Who needs video in a DSLR? Well, truth is some love it; however, others hate it.  In fact, some photographers consider such a feature to be nearing heresy.  A still camera that captures movies?  Isn’t that a little silly?  If you’re in this crowd, I would suggest that you consider the work of Vincent Laforet, among many others, who have done some incredible things with the large DSLR sensor (be it full frame or APS-C).  This message doesn’t resonate with everyone thought, and for that reason it’s on the “hate it” list.

6. You Live Outside the US and Are Being Hosed on the Price

I’m not sure about the worldwide pricing variances; however, I have seen many comments from the photographers in the UK and elsewhere in Europe who are very displeased with the pricing.  With a US retail price of $1699, a UK price of £1699 and a European market price of €1699 is hardly fair.

7. Canon 5D Mark II Users Feel a Little Cheated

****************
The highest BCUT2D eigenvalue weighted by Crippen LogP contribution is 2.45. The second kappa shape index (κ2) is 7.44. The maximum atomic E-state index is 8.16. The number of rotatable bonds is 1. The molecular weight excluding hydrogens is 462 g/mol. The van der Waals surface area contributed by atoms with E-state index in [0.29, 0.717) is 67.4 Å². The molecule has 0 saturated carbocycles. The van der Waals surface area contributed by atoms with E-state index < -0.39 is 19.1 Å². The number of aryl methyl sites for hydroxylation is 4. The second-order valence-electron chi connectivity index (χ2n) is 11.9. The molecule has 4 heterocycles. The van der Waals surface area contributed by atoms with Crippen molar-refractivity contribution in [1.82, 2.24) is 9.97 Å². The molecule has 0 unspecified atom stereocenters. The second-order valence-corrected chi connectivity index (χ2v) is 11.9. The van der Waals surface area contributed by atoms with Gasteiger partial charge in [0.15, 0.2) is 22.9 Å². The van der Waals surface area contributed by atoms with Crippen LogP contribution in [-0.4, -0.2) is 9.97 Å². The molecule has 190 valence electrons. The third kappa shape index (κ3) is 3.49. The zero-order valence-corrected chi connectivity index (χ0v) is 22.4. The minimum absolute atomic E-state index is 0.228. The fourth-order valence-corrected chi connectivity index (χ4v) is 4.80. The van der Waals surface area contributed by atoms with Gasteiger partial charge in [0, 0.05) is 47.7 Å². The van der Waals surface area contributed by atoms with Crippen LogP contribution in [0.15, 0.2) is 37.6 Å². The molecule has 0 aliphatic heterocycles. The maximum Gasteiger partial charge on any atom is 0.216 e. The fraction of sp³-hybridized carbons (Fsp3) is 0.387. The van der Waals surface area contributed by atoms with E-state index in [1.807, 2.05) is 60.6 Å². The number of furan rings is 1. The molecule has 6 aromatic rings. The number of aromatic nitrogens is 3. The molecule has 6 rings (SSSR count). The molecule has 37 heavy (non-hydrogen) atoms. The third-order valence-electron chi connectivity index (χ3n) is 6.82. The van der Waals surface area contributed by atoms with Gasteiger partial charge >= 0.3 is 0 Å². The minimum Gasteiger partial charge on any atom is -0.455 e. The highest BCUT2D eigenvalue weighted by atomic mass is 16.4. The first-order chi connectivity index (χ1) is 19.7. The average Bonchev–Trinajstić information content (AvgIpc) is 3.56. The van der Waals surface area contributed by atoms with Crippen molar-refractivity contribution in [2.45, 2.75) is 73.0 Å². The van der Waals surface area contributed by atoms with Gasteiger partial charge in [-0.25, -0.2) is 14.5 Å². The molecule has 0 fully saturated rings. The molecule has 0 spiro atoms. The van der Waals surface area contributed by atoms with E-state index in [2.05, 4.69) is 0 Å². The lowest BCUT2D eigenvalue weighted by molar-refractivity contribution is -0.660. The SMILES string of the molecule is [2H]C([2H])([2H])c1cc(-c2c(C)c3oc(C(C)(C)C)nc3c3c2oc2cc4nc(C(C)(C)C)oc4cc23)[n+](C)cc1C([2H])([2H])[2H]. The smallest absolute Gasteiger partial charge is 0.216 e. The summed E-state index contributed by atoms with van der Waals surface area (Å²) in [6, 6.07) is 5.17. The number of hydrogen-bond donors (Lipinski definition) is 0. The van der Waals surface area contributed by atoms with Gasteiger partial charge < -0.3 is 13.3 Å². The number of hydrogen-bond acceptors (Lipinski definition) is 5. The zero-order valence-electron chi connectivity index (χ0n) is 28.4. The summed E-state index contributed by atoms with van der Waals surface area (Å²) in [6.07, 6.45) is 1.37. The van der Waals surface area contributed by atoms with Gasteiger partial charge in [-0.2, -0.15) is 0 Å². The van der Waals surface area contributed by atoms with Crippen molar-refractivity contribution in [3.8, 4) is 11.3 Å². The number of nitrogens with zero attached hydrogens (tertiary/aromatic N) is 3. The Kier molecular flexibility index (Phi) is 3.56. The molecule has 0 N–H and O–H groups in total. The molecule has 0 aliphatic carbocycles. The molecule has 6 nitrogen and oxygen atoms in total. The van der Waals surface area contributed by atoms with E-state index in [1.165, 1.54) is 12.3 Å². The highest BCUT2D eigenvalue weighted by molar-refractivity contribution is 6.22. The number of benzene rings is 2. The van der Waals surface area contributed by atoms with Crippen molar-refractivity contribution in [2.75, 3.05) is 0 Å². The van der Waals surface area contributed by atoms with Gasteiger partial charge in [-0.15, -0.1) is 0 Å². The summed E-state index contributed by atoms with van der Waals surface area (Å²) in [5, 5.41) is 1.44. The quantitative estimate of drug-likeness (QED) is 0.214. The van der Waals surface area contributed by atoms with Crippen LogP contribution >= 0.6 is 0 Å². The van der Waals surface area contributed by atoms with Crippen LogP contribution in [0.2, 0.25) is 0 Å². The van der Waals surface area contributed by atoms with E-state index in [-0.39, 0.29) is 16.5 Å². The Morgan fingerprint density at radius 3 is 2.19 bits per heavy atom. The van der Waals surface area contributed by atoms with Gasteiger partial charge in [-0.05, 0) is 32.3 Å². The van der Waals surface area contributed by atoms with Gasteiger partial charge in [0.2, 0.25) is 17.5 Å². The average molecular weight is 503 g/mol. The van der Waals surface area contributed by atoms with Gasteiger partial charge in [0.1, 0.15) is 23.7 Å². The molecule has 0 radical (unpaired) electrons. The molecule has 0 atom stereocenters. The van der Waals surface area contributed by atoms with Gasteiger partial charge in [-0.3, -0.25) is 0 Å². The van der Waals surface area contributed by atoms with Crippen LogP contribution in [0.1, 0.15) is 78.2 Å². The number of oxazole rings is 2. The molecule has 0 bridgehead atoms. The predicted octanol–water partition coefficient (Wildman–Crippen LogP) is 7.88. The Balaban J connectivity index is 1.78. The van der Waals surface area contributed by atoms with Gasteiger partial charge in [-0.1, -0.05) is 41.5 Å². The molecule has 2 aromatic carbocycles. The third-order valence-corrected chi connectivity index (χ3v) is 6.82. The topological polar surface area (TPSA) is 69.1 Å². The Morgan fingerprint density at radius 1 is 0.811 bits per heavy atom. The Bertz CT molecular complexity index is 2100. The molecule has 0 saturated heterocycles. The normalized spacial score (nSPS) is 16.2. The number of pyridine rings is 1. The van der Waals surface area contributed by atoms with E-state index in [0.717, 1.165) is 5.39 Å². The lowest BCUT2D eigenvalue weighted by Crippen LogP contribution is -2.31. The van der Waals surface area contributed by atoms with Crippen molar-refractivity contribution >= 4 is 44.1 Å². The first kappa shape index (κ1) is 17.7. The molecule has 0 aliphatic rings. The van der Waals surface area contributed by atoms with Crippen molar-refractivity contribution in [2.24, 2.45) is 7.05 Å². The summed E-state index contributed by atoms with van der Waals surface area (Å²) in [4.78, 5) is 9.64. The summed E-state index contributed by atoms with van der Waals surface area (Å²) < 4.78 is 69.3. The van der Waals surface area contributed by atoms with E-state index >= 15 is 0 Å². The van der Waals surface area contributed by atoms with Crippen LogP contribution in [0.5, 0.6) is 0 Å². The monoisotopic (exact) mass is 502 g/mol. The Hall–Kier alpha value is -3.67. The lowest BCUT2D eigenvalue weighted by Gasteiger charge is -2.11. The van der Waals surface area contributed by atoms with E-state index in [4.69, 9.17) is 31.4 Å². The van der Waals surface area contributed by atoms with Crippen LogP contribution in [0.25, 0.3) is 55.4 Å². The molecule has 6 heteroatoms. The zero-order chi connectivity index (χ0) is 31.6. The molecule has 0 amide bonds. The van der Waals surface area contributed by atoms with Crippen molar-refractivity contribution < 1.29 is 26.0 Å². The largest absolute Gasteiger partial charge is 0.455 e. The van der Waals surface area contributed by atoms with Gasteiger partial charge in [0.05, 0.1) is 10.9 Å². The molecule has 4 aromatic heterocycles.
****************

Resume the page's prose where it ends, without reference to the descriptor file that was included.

Not all; however, some 5D Mark II owners feel like they really got the raw end of the deal since the 7D outshines the 5D Mark II in several categories (see 7 Things to Love…).  I can somewhat understand this frustration, particularly for those who purchased the 5D Mark II with video capture as a key concern.  And, I don’t even need to mention the gross disparity in AF features.  If the AF on the Canon 7D is as fancy as it looks and works the way it is supposed to, Canon’s going the have a lot of 5D Mark II users scratching their heads as to why the 5D Mark II has such a dated AF system in it.

Love It / Hate It?

Is there anything else you hate?  What are your love/hate features in the Canon 7D?  Is it on your wish list?  Fire away in the comments below.

Read more about the 7D at Photography Bay’s Canon 7D Reviews and Resources.

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{ 52 comments }

1 noroom September 13, 2009 at 10:42 am

This is a terrible article.

Point 1 and 2 I understand, but they’re basically the same thing.

Point 3, though, is a feature, not a bug. Obviously this camera is aimed at birders and sports people, who need a FAST camera and long lenses. Build your camera around a crop sensor and you’re doing them a great favor. Of course, they could crop their shots from a FF, but this way the camera is a lot cheaper.